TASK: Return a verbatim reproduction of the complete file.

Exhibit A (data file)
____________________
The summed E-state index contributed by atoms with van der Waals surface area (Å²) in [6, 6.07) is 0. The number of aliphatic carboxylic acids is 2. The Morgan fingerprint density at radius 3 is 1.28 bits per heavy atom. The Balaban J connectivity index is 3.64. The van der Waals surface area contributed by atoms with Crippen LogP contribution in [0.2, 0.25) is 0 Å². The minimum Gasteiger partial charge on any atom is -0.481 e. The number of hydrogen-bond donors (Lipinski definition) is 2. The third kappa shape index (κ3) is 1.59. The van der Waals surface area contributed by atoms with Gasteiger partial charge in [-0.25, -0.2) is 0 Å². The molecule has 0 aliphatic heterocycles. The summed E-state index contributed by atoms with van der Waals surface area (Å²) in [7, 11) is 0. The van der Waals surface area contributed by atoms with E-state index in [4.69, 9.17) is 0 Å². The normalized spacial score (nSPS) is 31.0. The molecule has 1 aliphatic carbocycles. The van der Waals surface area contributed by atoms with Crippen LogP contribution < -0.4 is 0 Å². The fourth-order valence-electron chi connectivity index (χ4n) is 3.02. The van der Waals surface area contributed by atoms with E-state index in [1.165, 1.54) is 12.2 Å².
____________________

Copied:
The summed E-state index contributed by atoms with van der Waals surface area (Å²) in [6, 6.07) is 0. The number of aliphatic carboxylic acids is 2. The Morgan fingerprint density at radius 3 is 1.28 bits per heavy atom. The Balaban J connectivity index is 3.64. The van der Waals surface area contributed by atoms with Crippen LogP contribution in [0.2, 0.25) is 0 Å². The minimum Gasteiger partial charge on any atom is -0.481 e. The number of hydrogen-bond donors (Lipinski definition) is 2. The third kappa shape index (κ3) is 1.59. The van der Waals surface area contributed by atoms with Gasteiger partial charge in [-0.25, -0.2) is 0 Å². The molecule has 0 aliphatic heterocycles. The summed E-state index contributed by atoms with van der Waals surface area (Å²) in [7, 11) is 0. The van der Waals surface area contributed by atoms with E-state index in [4.69, 9.17) is 0 Å². The normalized spacial score (nSPS) is 31.0. The molecule has 1 aliphatic carbocycles. The van der Waals surface area contributed by atoms with Crippen LogP contribution < -0.4 is 0 Å². The fourth-order valence-electron chi connectivity index (χ4n) is 3.02. The van der Waals surface area contributed by atoms with E-state index in [1.165, 1.54) is 12.2 Å².